Each month we have an IT All-Hands meeting.
Last month I was promoted to Senior Vice President (SVP), because of my superior management techniques.
Today I was promoted to CEO! Unfortunately it only lasted for a few minutes. I happen to resemble our new CEO (and I'm always pining for a promotion) and they thought it would be funny (again) to bring me up.
I hugged the guy behind me, shook hands with people next to me and ran up to the front. I wanted to shriek, like the people do on The Price is Right, but I didn't have it in me. You gotta have fun at work right?
Well, after that it got serious. Our new Director (at WellCare, Directors are executives, one step up from managers and one below VPs) who heads our architecture team (and release management) got up to discuss where he would be taking us.
From 3 database engines to 1.
From 4 programming languages to 2.
From 3 OSs to 1.
Wanna guess what question I had?
"So, what database engine are we going to use?"
I knew the answer, but I take every single opportunity I get to make my point.
Being on the datawarehouse team, I was confident that Oracle was not going away.
He went on to explain:
"Legacy applications would be maintained but everything going forward would be done in MySQL."
A flurry of questions came from the crowd so I was unable to followup immediately. I could feel the room come alive...it was weird (I think I'm still hopped up from the events that took place today).
Our CIO asked if there were any more questions or comments.
I spoke up.
I have two points.
1. If it's about cost, move all of the one-off applications into just a few Oracle instances. From what I can tell, we have somewhere in the neighborhood of 100. Let's say 5 databases, datawarehouse, our production OLTP and one for others. All you need to do is assign them different schemas, voila! Cost is much lower and there is a very big chance to reuse code.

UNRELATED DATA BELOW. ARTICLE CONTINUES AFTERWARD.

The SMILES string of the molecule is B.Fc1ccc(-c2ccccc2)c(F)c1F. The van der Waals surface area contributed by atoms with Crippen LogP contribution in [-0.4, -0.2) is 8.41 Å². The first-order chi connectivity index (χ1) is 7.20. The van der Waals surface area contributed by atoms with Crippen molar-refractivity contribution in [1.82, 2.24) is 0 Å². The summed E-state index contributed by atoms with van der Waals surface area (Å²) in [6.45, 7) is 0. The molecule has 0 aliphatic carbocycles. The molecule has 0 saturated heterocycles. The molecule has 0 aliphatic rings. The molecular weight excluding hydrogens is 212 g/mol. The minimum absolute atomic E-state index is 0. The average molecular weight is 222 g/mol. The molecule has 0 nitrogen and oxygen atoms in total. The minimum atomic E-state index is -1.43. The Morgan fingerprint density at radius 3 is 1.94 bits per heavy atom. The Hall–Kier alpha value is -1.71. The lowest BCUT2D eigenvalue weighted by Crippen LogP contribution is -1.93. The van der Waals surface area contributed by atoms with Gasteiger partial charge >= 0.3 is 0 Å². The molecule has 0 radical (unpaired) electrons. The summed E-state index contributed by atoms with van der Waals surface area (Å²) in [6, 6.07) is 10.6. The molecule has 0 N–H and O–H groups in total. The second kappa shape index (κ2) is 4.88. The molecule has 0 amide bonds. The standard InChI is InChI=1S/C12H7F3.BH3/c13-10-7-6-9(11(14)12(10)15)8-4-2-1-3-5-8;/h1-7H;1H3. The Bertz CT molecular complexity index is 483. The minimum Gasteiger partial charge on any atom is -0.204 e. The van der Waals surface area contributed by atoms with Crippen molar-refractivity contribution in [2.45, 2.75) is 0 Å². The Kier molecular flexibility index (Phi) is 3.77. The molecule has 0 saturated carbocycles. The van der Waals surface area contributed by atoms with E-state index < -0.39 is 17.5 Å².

2. Actually, I can't remember what my other point was. I think it had something to do with putting the logic in the database, that Java was the fad a few years ago, Ruby was the big thing now, what would it be in 5 years? Will we have to rewrite all of the logic then? (I guess I do sorta remember).
After that, someone asked about the two programming languages. Not a great answer from the crowd's reaction. Then someone asked about the OS.
The crowd was riotous (if that's a word). The CIO had to calm us all down.
I made a remark that he hadn't danced yet (one of our former hazing techniques for new employees) because I didn't want it to be completely personal, or just to ease something that I started.
After the meeting, I spoke with the Director. Oracle will be gone in 20 years because of the open source databases, it's being commoditized (not sure what that means). SOA is the wave of the future.
It was a polite conversation. I told him I look forward to learning from him but that I will probably never be sold on that idea. Fewer moving parts, simplicity, that's what I want.
I then spoke with the CIO, told him that once the decision was made, I would support it and keep my mouth shut (or find a new job).
I sent an email to the VP of the Director's group (after a couple of beers...idiot!) explaining my rationale.
One of the biggest reasons we chose to come to Tampa, to WellCare specifically, was because it was so young and immature. I would have the opportunity, if I could prove myself, to shape the future of IT here.
It's nice to have a voice.
Anyway, it's Friday, I'm prepped to spend all weekend at work to get this project delivered that was due in November. Have a good weekend!